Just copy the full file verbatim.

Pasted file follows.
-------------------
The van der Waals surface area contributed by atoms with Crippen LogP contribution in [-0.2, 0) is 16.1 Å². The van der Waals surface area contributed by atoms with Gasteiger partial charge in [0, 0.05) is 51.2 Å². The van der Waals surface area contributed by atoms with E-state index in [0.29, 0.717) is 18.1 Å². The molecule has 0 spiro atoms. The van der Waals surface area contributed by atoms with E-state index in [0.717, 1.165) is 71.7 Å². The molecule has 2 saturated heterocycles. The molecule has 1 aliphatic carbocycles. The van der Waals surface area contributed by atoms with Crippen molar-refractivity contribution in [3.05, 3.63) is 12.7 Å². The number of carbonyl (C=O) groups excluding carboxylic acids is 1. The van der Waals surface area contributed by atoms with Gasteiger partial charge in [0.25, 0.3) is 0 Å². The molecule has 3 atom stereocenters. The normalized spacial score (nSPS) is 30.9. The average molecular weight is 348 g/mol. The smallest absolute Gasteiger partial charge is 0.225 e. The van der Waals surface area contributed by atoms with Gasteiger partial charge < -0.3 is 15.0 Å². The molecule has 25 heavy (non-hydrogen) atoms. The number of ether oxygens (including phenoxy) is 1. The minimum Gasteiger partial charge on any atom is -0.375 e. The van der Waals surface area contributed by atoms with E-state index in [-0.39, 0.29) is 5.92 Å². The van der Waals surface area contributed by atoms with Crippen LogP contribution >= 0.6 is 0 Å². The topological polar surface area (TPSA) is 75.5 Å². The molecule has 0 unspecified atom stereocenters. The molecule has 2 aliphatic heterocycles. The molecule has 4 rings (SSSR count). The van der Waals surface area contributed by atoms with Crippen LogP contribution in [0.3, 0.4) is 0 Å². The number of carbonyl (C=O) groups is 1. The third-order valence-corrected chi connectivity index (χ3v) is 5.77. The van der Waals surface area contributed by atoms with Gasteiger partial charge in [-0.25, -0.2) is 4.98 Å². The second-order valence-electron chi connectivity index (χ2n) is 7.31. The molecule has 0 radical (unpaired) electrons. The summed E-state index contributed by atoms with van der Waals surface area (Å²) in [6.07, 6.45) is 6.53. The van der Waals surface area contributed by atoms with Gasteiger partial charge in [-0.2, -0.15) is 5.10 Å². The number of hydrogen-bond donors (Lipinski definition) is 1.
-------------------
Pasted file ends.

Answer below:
The van der Waals surface area contributed by atoms with Crippen LogP contribution in [-0.2, 0) is 16.1 Å². The van der Waals surface area contributed by atoms with Gasteiger partial charge in [0, 0.05) is 51.2 Å². The van der Waals surface area contributed by atoms with E-state index in [0.29, 0.717) is 18.1 Å². The molecule has 0 spiro atoms. The van der Waals surface area contributed by atoms with E-state index in [0.717, 1.165) is 71.7 Å². The molecule has 2 saturated heterocycles. The molecule has 1 aliphatic carbocycles. The van der Waals surface area contributed by atoms with Crippen molar-refractivity contribution in [3.05, 3.63) is 12.7 Å². The number of carbonyl (C=O) groups excluding carboxylic acids is 1. The van der Waals surface area contributed by atoms with Gasteiger partial charge in [0.25, 0.3) is 0 Å². The molecule has 3 atom stereocenters. The normalized spacial score (nSPS) is 30.9. The average molecular weight is 348 g/mol. The smallest absolute Gasteiger partial charge is 0.225 e. The van der Waals surface area contributed by atoms with Gasteiger partial charge < -0.3 is 15.0 Å². The molecule has 25 heavy (non-hydrogen) atoms. The number of ether oxygens (including phenoxy) is 1. The minimum Gasteiger partial charge on any atom is -0.375 e. The van der Waals surface area contributed by atoms with E-state index in [-0.39, 0.29) is 5.92 Å². The van der Waals surface area contributed by atoms with Crippen LogP contribution >= 0.6 is 0 Å². The topological polar surface area (TPSA) is 75.5 Å². The molecule has 0 unspecified atom stereocenters. The molecule has 2 aliphatic heterocycles. The molecule has 4 rings (SSSR count). The van der Waals surface area contributed by atoms with Crippen LogP contribution in [0.3, 0.4) is 0 Å². The number of carbonyl (C=O) groups is 1. The third-order valence-corrected chi connectivity index (χ3v) is 5.77. The van der Waals surface area contributed by atoms with Gasteiger partial charge in [-0.25, -0.2) is 4.98 Å². The second-order valence-electron chi connectivity index (χ2n) is 7.31. The molecule has 0 radical (unpaired) electrons. The summed E-state index contributed by atoms with van der Waals surface area (Å²) in [6.07, 6.45) is 6.53. The van der Waals surface area contributed by atoms with Gasteiger partial charge in [-0.2, -0.15) is 5.10 Å². The number of hydrogen-bond donors (Lipinski definition) is 1.